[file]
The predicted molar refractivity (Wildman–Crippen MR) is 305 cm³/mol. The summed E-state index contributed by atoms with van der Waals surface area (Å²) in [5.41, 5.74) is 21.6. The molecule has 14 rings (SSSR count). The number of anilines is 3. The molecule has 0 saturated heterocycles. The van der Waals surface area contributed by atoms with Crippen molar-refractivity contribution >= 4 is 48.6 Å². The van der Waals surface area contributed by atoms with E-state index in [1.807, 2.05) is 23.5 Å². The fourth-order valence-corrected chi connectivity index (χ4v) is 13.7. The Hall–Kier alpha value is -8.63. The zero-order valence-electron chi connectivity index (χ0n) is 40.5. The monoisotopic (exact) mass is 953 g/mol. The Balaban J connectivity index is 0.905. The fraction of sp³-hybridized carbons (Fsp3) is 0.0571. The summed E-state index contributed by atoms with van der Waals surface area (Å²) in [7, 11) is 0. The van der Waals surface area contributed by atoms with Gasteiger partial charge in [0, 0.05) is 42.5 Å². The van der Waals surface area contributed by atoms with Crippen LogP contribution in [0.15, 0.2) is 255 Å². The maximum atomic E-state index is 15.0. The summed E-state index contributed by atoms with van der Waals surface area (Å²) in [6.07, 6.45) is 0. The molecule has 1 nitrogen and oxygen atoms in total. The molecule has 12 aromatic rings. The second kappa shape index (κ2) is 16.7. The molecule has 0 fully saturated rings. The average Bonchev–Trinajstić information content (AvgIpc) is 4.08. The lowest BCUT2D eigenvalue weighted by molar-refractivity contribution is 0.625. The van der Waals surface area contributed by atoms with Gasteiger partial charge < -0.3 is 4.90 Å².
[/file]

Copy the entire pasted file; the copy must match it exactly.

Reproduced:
The predicted molar refractivity (Wildman–Crippen MR) is 305 cm³/mol. The summed E-state index contributed by atoms with van der Waals surface area (Å²) in [5.41, 5.74) is 21.6. The molecule has 14 rings (SSSR count). The number of anilines is 3. The molecule has 0 saturated heterocycles. The van der Waals surface area contributed by atoms with Crippen molar-refractivity contribution >= 4 is 48.6 Å². The van der Waals surface area contributed by atoms with E-state index in [1.807, 2.05) is 23.5 Å². The fourth-order valence-corrected chi connectivity index (χ4v) is 13.7. The Hall–Kier alpha value is -8.63. The zero-order valence-electron chi connectivity index (χ0n) is 40.5. The monoisotopic (exact) mass is 953 g/mol. The Balaban J connectivity index is 0.905. The fraction of sp³-hybridized carbons (Fsp3) is 0.0571. The summed E-state index contributed by atoms with van der Waals surface area (Å²) in [7, 11) is 0. The van der Waals surface area contributed by atoms with Gasteiger partial charge in [0, 0.05) is 42.5 Å². The van der Waals surface area contributed by atoms with Crippen LogP contribution in [0.15, 0.2) is 255 Å². The maximum atomic E-state index is 15.0. The summed E-state index contributed by atoms with van der Waals surface area (Å²) in [6.07, 6.45) is 0. The molecule has 1 nitrogen and oxygen atoms in total. The molecule has 12 aromatic rings. The second kappa shape index (κ2) is 16.7. The molecule has 0 fully saturated rings. The average Bonchev–Trinajstić information content (AvgIpc) is 4.08. The lowest BCUT2D eigenvalue weighted by molar-refractivity contribution is 0.625. The van der Waals surface area contributed by atoms with Gasteiger partial charge < -0.3 is 4.90 Å².